The History of Green Screen Part 2
The Dunning process related to early green screen studio production efforts had its limits. It could only work with black and white film and the emerging and highly popular color photography needed special effects as well.
In 1940, VFX artist, Larry Butler, produced a technique for the spectacular epic film “The Thief of Baghdad”. For that movie, he used a “three film strip” process.
The cameraman shot the scene against a blue background. (Note: blue was chosen as it was farthest away from skin tones and the blue film stock had the smallest grain).
By removing the blue background from the foreground plate from the three negatives they were able to create a silhouette and then by using an optical printer, (a new invention at that time), they combined the three filmstrips into one single strip. Then they produced the travelling matte effect by combining foreground and background plates together.
In 1940, Lawrence Bumper, made an advancement on this blue screen process and won the special effects Academy Award. It was used to great effect as late as 1956 on the big screen spectacular “The Ten Commandments”.
However, the process was still not without its problems. As you can understand from the above paragraph, it’s quite a complicated and time-consuming process involving many individual passes through an optical printer. And often it left a very thin blue line around the objects. It had great difficulty handling thin hair or smoke or motion blur.
Most media professionals know green and blue screen and some even remember the old blue screen. However, few recall the “yellow screen process”.
Disney began using the yellow screen process in the late 60’s. They used sodium vapor light on actors, lit normally, but standing in front of a white screen. Sodium vapor is like the yellowish/orange you see in some streetlights. The process employed three strip film recording in which the specific wavelengths produced by the yellow sodium vapor light was recorded on special black-and-white film stock. The process produced the best travelling mattes at that time and was used by Disney on the 1960 hit, “The Parent Trap” and later on “Mary Poppins”. In 1964, the “yellow screen sodium process” won the Academy Award for best special-effects.
A major difficulty with yellow screen, however, was the strange fact that there was only one sodium vapor camera ever made. It was owned by the Walt Disney Company.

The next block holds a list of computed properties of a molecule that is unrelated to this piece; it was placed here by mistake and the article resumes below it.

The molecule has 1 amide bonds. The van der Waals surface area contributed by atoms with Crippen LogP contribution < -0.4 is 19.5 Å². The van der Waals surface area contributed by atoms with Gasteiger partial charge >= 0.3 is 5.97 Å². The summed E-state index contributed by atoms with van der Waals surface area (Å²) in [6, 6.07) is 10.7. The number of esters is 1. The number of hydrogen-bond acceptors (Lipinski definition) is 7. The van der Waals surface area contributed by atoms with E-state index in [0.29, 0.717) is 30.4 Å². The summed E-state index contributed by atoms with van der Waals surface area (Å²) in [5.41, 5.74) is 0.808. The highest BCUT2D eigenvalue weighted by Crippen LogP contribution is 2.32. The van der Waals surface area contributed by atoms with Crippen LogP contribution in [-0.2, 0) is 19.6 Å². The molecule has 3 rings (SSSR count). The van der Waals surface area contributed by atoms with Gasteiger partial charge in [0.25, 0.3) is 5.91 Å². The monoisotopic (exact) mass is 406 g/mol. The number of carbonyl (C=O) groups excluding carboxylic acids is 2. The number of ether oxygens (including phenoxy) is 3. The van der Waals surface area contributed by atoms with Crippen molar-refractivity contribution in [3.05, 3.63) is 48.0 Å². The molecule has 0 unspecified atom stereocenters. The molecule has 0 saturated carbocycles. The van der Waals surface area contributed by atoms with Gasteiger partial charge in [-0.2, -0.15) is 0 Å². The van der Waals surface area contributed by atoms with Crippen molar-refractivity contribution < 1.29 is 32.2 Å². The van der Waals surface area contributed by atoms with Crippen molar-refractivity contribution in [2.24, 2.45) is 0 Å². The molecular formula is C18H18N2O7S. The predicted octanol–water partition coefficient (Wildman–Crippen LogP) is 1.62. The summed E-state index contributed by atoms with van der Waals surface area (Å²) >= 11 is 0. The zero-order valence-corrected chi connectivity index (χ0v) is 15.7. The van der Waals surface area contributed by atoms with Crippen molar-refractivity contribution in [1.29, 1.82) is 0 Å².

MGM wanted to use the process on their new 65mm wide screen epics. But the camera, aside from being a very expensive rental from Disney, was designed for 35mm film.
Technician, Bill Fors, was entrusted with the task of trying to solve the problem. After six months he discovered an effective but very complicated process. Difficult to fully comprehend but here it goes. He created a blue screen matte and then using a green cancellation process to the light and exposing both pieces together under a blue light, he created a blue difference after combining a separation positive with the original negative exposed with red light and then using the original color separations with the exception of replacing the blue separation with a composite of the green and the green difference mask. The process required twelve separate elements ranging from the composite negative to the composite inter-negative. However, it did work beautifully. It solved the fine detail issues with blue screen.
Okay, I did warn you it was really complicated. And in truth I don’t actually understand the process myself.
While complicated, the new process was soon incorporated into the new complex microprocessor controlled quad optical printers and were used as late as “The Empire Strikes Back”.
So far, I have not used the term “chroma-key”. We all became familiar with this process decades ago when we watched an actor stand in front of an animated weather map.
Blue screen was used all the way up until the 70s when the color blue really finally gave way to the present dominance of green screen technology. While blue screen was an early choice because the blue was the farthest color from human skin, videographers found it took more light to illuminate it effectively than green screen. Even more importantly, the new digital sensors in modern cameras had twice the number of green phosphates than blue and, hence, the sensors were more responsive to green.
As cameras get more and more sensitive and the quality goes from HD to 4K, to 8K and beyond, the ability of filmmakers to get more and more realistic digital composites grows. When done correctly, it’s virtually impossible for audiences to know exactly what is real and what is the magic of the movies.
And movies were always about magic. We saw that back in the late 1900’s when the art of the motion picture was born. It was always used by artists to mystify, amaze and entertain.
Special effects are not new. They grew up with the movies.
Bill Milling CEO at the American Movie Company